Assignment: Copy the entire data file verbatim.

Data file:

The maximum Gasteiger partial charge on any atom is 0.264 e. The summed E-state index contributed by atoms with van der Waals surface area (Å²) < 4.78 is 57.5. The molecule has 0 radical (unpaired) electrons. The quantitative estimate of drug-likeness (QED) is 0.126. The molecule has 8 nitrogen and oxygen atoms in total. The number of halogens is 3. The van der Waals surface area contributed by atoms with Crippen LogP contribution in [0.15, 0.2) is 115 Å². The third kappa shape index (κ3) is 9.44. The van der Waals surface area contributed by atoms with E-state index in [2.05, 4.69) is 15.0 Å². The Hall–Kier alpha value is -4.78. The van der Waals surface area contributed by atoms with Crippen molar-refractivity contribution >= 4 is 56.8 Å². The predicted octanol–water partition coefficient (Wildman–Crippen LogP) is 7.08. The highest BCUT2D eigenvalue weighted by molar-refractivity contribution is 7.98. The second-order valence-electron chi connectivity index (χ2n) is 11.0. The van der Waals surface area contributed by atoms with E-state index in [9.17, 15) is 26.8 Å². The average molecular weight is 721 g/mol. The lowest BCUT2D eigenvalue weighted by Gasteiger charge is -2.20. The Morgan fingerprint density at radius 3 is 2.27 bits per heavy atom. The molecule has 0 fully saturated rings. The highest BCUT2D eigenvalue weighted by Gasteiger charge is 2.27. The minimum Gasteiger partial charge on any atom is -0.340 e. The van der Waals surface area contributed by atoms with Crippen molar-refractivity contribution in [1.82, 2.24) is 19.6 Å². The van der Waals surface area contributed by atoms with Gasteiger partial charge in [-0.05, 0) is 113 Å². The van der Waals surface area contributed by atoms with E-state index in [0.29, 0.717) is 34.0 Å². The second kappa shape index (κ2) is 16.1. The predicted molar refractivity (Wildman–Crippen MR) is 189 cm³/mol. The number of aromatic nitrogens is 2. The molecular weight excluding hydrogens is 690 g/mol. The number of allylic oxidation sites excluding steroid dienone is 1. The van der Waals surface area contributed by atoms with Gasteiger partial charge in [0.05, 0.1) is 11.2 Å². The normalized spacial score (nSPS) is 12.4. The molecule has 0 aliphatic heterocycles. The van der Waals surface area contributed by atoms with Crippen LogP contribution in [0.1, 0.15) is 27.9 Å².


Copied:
The maximum Gasteiger partial charge on any atom is 0.264 e. The summed E-state index contributed by atoms with van der Waals surface area (Å²) < 4.78 is 57.5. The molecule has 0 radical (unpaired) electrons. The quantitative estimate of drug-likeness (QED) is 0.126. The molecule has 8 nitrogen and oxygen atoms in total. The number of halogens is 3. The van der Waals surface area contributed by atoms with Crippen LogP contribution in [0.15, 0.2) is 115 Å². The third kappa shape index (κ3) is 9.44. The van der Waals surface area contributed by atoms with E-state index in [2.05, 4.69) is 15.0 Å². The Hall–Kier alpha value is -4.78. The van der Waals surface area contributed by atoms with Crippen molar-refractivity contribution >= 4 is 56.8 Å². The predicted octanol–water partition coefficient (Wildman–Crippen LogP) is 7.08. The highest BCUT2D eigenvalue weighted by molar-refractivity contribution is 7.98. The second-order valence-electron chi connectivity index (χ2n) is 11.0. The van der Waals surface area contributed by atoms with E-state index in [9.17, 15) is 26.8 Å². The average molecular weight is 721 g/mol. The lowest BCUT2D eigenvalue weighted by Gasteiger charge is -2.20. The Morgan fingerprint density at radius 3 is 2.27 bits per heavy atom. The molecule has 0 fully saturated rings. The highest BCUT2D eigenvalue weighted by Gasteiger charge is 2.27. The minimum Gasteiger partial charge on any atom is -0.340 e. The van der Waals surface area contributed by atoms with Crippen molar-refractivity contribution in [1.82, 2.24) is 19.6 Å². The van der Waals surface area contributed by atoms with Gasteiger partial charge in [-0.05, 0) is 113 Å². The van der Waals surface area contributed by atoms with E-state index in [0.29, 0.717) is 34.0 Å². The second kappa shape index (κ2) is 16.1. The predicted molar refractivity (Wildman–Crippen MR) is 189 cm³/mol. The number of aromatic nitrogens is 2. The molecular weight excluding hydrogens is 690 g/mol. The number of allylic oxidation sites excluding steroid dienone is 1. The van der Waals surface area contributed by atoms with Gasteiger partial charge in [0.05, 0.1) is 11.2 Å². The normalized spacial score (nSPS) is 12.4. The molecule has 0 aliphatic heterocycles. The van der Waals surface area contributed by atoms with Crippen LogP contribution in [0.1, 0.15) is 27.9 Å².